The Remains of the Day Book Club Wrap-Up Post

In the last discussion post, we discussed the key themes of duty and dignity. Today, this post is for sharing any general thoughts about the book and any favorite quotes. Here are just a few little tidbits I wanted to share.

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The Remains of the Day was made into a movie starring Anthony Hopkins and Emma Thompson. Here’s a clip:

 

Have you watched the movie? If so, please share your thoughts on how you think the book and movie compare.

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Did you catch where the title made it’s appearance in the book? It’s not the exact wording of the title but you’ll find it in Day Six – Evening:

“Perhaps, then, there is something to his advice that I should cease looking back so much, that I should adopt a more positive outlook and try to make the best of what remains of my day.” (pg. 244)

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The subject of bantering provides some lightness to the novel; but I think that it also plays a part in Stevens growth. In fact, the novel starts out talking about bantering in the Prologue and ends with Stevens’ thoughts on bantering in the last chapter.

Stevens employer, Mr. Farraday, seems to want to have these miscellaneous, light-hearted discussions and Stevens feels he is just not good at it. He is not used to joking around or having light-hearted discussions with his employer; what he’s used to is everything being proper and showing no emotion. He tries to improve on this though.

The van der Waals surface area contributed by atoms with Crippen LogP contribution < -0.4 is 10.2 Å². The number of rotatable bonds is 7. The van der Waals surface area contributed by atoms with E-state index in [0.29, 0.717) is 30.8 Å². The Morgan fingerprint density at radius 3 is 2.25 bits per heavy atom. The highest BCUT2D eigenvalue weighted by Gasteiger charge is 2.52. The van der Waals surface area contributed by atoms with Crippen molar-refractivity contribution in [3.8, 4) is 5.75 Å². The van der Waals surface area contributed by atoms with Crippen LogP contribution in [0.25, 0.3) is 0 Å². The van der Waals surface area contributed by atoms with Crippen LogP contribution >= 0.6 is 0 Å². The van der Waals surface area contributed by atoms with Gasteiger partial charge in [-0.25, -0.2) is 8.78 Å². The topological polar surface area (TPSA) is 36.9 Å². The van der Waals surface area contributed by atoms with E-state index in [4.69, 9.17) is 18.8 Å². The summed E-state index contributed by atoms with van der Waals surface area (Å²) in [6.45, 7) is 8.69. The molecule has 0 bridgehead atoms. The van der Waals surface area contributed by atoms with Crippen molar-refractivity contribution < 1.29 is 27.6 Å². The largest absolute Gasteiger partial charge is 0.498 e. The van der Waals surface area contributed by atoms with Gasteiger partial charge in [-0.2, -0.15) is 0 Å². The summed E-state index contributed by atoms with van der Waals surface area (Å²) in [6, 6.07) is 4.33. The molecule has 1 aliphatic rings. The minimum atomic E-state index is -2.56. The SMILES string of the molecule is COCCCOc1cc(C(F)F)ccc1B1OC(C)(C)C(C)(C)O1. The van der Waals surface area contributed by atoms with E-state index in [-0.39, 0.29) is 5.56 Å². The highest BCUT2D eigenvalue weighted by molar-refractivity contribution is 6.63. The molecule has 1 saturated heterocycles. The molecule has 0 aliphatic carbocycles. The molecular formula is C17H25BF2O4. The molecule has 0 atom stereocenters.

How does this contribute to Stevens’ growth? Towards the end when he’s at the house where several people have gathered and are talking, he sees the warmth and liveliness of the conversation. He says:

“Listening to them now, I can hear them exchanging one bantering remark after another. It is, I would suppose, the way many people like to proceed. In fact, it is possible my bench companion of a while ago expected me to banter with him – in which case, I suppose I was something of a sorry disappointment. Perhaps it is indeed time I began to look at this whole matter of bantering more enthusiastically. After all, when one thinks about it, it is not such a foolish thing to indulge in – particularly if it is the case that in bantering lies the key to human warmth.” (pg. 245)

Here he realizes that this type of light-hearted conversation very well may be “the key to human warmth.” (pg. 245) In other words, he begins to see that these types of conversations seem to add to the friendliness and kindredness amongst the people having the conversations. He decides to practice the art of bantering with renewed effort and I think this holds the potential to helping Stevens show more emotion.